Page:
13 August (1860): Oscar Wilde to W.E. Henley

If a man sees the artistic beauty of a thing, he will probably care very little for its ethical import. If his temperament is more susceptible to ethical than to aesthetic influences, he will be blind to questions of style, treatment, and the like. It takes a Goethe to see a work of art fully, completely, and perfectly, and I thoroughly agree with Mr Whibley when he says that it is a pity that Goethe never had an opportunity of reading Dorian Gray. I feel quite certain that he would have been delighted by it…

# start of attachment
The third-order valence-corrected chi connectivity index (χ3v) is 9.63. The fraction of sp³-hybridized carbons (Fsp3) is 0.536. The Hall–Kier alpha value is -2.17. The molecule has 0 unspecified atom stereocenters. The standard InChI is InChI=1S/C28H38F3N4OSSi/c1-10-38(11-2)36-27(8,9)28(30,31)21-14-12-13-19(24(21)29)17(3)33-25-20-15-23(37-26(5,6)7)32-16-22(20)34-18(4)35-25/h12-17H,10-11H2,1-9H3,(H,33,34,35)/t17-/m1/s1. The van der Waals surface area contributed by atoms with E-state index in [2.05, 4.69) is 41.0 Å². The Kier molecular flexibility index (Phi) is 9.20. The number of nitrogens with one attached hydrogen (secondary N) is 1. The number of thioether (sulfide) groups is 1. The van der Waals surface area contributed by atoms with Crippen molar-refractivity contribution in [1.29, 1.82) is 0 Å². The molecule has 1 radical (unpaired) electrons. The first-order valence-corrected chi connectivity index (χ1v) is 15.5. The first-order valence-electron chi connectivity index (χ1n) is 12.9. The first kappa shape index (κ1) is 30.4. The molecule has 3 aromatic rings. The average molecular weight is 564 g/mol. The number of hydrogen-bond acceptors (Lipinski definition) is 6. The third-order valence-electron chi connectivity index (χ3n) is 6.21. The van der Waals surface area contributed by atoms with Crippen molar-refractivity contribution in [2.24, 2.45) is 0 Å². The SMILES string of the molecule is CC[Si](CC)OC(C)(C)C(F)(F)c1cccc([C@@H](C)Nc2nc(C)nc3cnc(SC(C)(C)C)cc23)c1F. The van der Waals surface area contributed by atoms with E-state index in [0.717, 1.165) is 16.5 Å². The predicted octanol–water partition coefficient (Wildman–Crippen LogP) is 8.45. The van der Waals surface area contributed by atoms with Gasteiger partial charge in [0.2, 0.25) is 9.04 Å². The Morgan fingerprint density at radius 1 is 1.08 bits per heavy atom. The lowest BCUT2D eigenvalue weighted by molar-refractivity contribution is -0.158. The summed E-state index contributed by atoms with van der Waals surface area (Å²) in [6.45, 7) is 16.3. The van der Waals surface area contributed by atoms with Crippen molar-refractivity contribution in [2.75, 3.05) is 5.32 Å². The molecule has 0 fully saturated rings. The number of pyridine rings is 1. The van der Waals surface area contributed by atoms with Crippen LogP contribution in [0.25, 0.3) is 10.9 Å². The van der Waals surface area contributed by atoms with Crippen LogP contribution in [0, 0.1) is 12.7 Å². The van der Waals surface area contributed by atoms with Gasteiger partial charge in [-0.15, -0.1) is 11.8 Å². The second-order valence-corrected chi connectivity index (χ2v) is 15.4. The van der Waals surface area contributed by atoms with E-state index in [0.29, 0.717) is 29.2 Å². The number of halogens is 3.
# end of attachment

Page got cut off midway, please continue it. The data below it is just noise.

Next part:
Staff Picks: Ventura, The Appendix, Georges Perec

In the wake of Knausgaard’s My Struggle, it would be easy to pull a Person of the Year and inaugurate “the self” as the exemplary character of contemporary narrative. But this maneuver would too readily stoke the rage that lies beneath the widespread claim that we are all narcissists now.